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From The CriticsReviewer: Gretchen Anne Overstolz, MSN(Children's Medical Assessment Center)
Description: This is a basic overview of child maltreatment for healthcare providers, teachers, and law enforcement and other professionals who may come into contact with abuse victims during their daily working lives, and are by law required to report incidents of abuse. This book gives general information regarding signs and symptoms of abuse, as well as some of the current risks to children, such as misuse of the Internet and increased school violence. It also gives a general overview of the current systems of response.
Purpose: The purpose, according to the authors, is to provide current, practical information to help professionals recognize the signs and symptoms of abuse. It is to be used as a textbook for education of professionals. Additionally, the authors claim to incorporate proven approaches for evaluating possible abuse. Although this book provides a very nice overview of child maltreatment, it does not provide enough accurate information to warrant its use as a reliable source for the evaluation and documentation of child maltreatment.
Audience: According to the authors, this book is written for all professionals who deal with children or possible allegations/symptoms of abuse. I agree that this book is a very broad overview for a general population of professionals who may come into contact with child vicitms of abuse and want to know more about it.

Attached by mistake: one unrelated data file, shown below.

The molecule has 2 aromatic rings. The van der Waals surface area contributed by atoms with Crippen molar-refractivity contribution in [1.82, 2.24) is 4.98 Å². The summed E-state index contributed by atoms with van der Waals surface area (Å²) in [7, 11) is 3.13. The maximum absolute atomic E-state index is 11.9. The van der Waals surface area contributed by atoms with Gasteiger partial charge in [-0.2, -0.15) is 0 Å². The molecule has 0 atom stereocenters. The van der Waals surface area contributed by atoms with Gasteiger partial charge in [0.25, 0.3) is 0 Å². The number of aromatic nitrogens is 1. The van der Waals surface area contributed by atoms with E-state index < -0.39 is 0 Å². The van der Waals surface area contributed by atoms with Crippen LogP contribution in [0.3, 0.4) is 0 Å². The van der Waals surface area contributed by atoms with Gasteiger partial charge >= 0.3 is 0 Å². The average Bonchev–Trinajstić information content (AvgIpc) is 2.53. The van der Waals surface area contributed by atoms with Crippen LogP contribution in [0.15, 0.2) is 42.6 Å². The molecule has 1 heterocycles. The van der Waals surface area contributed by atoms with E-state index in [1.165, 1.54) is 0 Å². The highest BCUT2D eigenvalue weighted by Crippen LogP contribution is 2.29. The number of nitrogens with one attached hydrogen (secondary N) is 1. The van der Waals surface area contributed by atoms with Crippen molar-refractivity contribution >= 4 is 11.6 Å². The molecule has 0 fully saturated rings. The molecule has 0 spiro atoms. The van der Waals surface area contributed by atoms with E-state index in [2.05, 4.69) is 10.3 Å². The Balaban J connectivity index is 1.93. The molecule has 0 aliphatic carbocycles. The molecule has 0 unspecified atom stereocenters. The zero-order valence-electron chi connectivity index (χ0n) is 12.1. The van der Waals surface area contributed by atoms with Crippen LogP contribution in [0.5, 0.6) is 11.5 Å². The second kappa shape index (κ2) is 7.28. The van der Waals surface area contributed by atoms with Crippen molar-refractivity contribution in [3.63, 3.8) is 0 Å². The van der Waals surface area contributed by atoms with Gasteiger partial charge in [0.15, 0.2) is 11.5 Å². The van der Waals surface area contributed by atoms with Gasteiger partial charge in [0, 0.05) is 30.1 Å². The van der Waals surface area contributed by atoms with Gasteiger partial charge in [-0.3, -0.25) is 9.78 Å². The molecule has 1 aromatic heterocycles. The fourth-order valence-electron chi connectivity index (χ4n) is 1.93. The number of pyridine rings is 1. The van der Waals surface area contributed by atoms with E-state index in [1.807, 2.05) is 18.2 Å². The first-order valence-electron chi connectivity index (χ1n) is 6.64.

Features: This book covers basic information regarding signs and symptoms of physical, sexual, and emotional child maltreatment and neglect. It reviews the process that should take place when abuse is suspected. It also gives an overview of strategies that are in place for dealing with abuse and treatment, as well as prevention. It is a very good reference for those who work with children. This book does not, however, provide adequate information for professionals to use in the actual evaluation, investigation, or treatment of child abuse. At least one of the photographs and explanations (page 29, fig 2-3-b) is inaccurate, using incorrect terminology for the finding. (This is a full thickness hymenal transection as opposed to a "cleft".) Genital examinations can be extremely subjective and it is important for readers to understand that this book does not provide enough information for healthcare providers to use in the medical evaluation of sexual abuse. Testing for sexually transmitted diseases of children can differ from adult testing, and the reliability of certain adult STD tests for children is questionable. It would be impossible to cover such issues in such a generalized text. This book is also limited in its coverage of findings that can be mistaken for abuse. Additionally, this book does not cover domestic violence, which current research shows is a leading risk factor in child maltreatment. Signs of and response to domestic violence in families is probably one of the most important areas of needed awareness for reporters.
Assessment: This is a good overview. If used in didactic education for teachers, social workers, and medical professionals, awareness of the problem can generally be raised. This book is on the same scale as other such overviews such as Handbook for Child Protection Practice by Dubowitz and Depanfilis (Sage Publications, 2001) and APSAC Handbook on Child Maltreatment, 2nd Edition, by Myers et al. (Sage Publications, 2002). However, it is not on the same scale as books that are used for training and education of evaluators and investigators of abuse. It is written in an easy to understand manner, and it is interesting to read. It is a welcome overview for raising awareness for nonspecialists.